If you’re going through a separation or divorce in North Carolina, you may have trouble understanding how spousal support works. You may have questions such as, “How will I support myself?” “What is alimony vs spousal support?” “Is there post-separation support?”
If you are a dependent spouse, it’s easy to worry about how it will all work out. However, you do have options for spousal support in North Carolina! These options include post-separation support and alimony.
Let’s take a closer look at these two types of spousal support and the factors that affect a judge’s decision to award them.
What is Alimony vs Spousal Support in North Carolina?
Alimony is a type of spousal support received after a divorce. A judge can make an alimony judgment and roll it into the final divorce decree.
Filing for an “absolute divorce” in North Carolina is a no-fault process. However, spousal support is not, and a judge may determine how much spousal support and how long a spouse will receive it based on marital misconduct.
You may receive post-separation support for a specific period of time while waiting for a divorce. After a divorce, you can receive alimony indefinitely (or until you remarry).
The difference between alimony vs post-separation support is that alimony generally lasts longer and occurs after divorce, while post-separation support only lasts until the final divorce decree.
However, if you don’t fight for alimony before the divorce is final, you lose the right to ask for it!
That’s why working with a divorce attorney matters. An experienced divorce attorney can help you receive the spousal support you need and understand your rights during the process!
Who Can Receive Post-Separation Support Or Alimony Payments?
A dependent spouse can ask for temporary spousal support during the separation period. Some couples may work out how much spousal support one spouse will pay. Other couples disagree about financial assistance from a paying spouse.
However, if you’re the spouse seeking alimony, it’s possible to find financial support from a higher-earning spouse. A judge may order your ex to pay spousal support if you are in need.
It’s also possible to receive spousal support when your spouse cheats on you, even if you are self-supporting.
A judge may award alimony from the at-fault spouse to a receiving spouse in a divorce proceeding. In certain circumstances, the judge may award spousal maintenance that begins during the separation period.
If your new financial situation without your former spouse will leave you in financial need, state laws allow your ex to provide support to meet your financial needs.
Family law attorneys specializing in divorce and alimony can help you seek financial support from your ex in the form of post-separation support during your separation period and alimony after your final divorce decree.
How is Spousal Support Calculated?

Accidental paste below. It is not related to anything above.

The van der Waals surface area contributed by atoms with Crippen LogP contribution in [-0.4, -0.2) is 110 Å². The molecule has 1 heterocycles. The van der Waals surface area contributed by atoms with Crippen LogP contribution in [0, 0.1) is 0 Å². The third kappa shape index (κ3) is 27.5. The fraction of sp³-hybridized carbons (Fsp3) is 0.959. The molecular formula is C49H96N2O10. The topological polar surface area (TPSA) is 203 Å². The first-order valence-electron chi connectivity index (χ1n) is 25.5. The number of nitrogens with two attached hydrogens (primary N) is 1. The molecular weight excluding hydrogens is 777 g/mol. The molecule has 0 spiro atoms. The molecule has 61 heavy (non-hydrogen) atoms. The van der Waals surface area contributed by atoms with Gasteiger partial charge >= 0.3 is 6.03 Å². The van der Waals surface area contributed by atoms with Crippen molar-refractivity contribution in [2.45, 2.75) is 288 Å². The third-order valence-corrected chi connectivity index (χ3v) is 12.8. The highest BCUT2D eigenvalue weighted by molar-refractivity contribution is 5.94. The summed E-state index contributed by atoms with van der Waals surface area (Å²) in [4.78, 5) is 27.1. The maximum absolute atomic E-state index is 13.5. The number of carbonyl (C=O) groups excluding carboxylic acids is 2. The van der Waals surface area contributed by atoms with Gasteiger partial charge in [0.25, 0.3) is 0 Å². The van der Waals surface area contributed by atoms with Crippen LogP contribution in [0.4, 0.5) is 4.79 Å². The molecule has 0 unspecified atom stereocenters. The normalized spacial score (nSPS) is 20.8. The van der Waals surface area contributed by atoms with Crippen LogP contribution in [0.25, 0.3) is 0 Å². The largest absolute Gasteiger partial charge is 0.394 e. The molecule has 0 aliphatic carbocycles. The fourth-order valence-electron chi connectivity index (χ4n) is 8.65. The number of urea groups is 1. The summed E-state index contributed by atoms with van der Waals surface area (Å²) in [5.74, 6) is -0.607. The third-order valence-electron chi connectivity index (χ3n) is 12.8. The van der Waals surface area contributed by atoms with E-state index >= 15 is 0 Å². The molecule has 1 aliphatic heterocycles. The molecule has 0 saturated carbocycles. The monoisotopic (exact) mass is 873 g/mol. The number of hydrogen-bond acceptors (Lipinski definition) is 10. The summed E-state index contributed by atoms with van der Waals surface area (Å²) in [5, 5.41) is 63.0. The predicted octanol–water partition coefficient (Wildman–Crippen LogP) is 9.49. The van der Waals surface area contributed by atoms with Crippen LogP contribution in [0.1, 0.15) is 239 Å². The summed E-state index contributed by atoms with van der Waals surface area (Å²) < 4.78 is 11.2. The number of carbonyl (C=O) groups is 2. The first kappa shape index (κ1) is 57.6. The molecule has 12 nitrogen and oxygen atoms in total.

Spousal support payments provide for your needs and may cover your reasonable expenses, including living expenses and other crucial needs during a separation period or after a divorce.
If your resources are insufficient to meet your reasonable needs and your spouse can pay, a court can determine that you deserve spousal support based on financial hardship. If the court chooses to establish spousal support in the form of post-separation support or alimony, they will issue a court order.
When considering spousal support, such as post-separation support and alimony, the court also looks at many factors, including:
- Earning capacity: earnings, dividends, benefits such as medical insurance, retirement funds, other insurance, or Social Security and homemaker contributions
- Financial liabilities
- Age and physical, mental, and emotional factors affecting each spouse
- Length of the marriage, standard of living during marriage, and needs of each spouse now
- Education of each spouse and contributions to education, training, or earnings of the other spouse
- Financial impact of child custody
- Property brought to the marriage
- Federal, State, and local tax ramifications of any alimony award
- Marital misconduct
The court only considers marital misconduct when determining equitable distribution of property and alimony or spousal support.
If you struggle to make ends meet or think you may deserve spousal support, contact us at Plekan Law. We can help you calculate alimony, handle divorce proceedings, understand local court rules, and plan a strategy for court hearings.
How Long Do Spousal Support Payments Last?
The duration of alimony varies on a case-by-case basis. It is dependent upon several factors, such as the couple’s income and how long they were married.
In North Carolina, a judge can order alimony payments or post-separation support payments for either a finite or indefinite period of time. According to NC Law, alimony is for the support and maintenance of a spouse or former spouse as a:
- Periodic or lump sum
- For a specified or an indefinite term
Periodic spousal support could come in the form of a monthly check, while a lump sum may come from one spouse sending a bank transfer. A judge could issue permanent spousal support, but generally, if the spouse supported by alimony remarries, the alimony ends.
Our Experienced Family Law Attorneys Can Help
Our experienced attorneys at Plekan Law can help you determine whether a supporting spouse must legally pay alimony to you.
Let us help you draw up the evidence you need to prove your post-separation and alimony support case. We can also help with receiving child support during your separation period or divorce proceeding.
We have the knowledge and experience you need to protect your rights in separation and divorce. Let us help you take the next steps to secure your fair share of property and care for yourself and any children.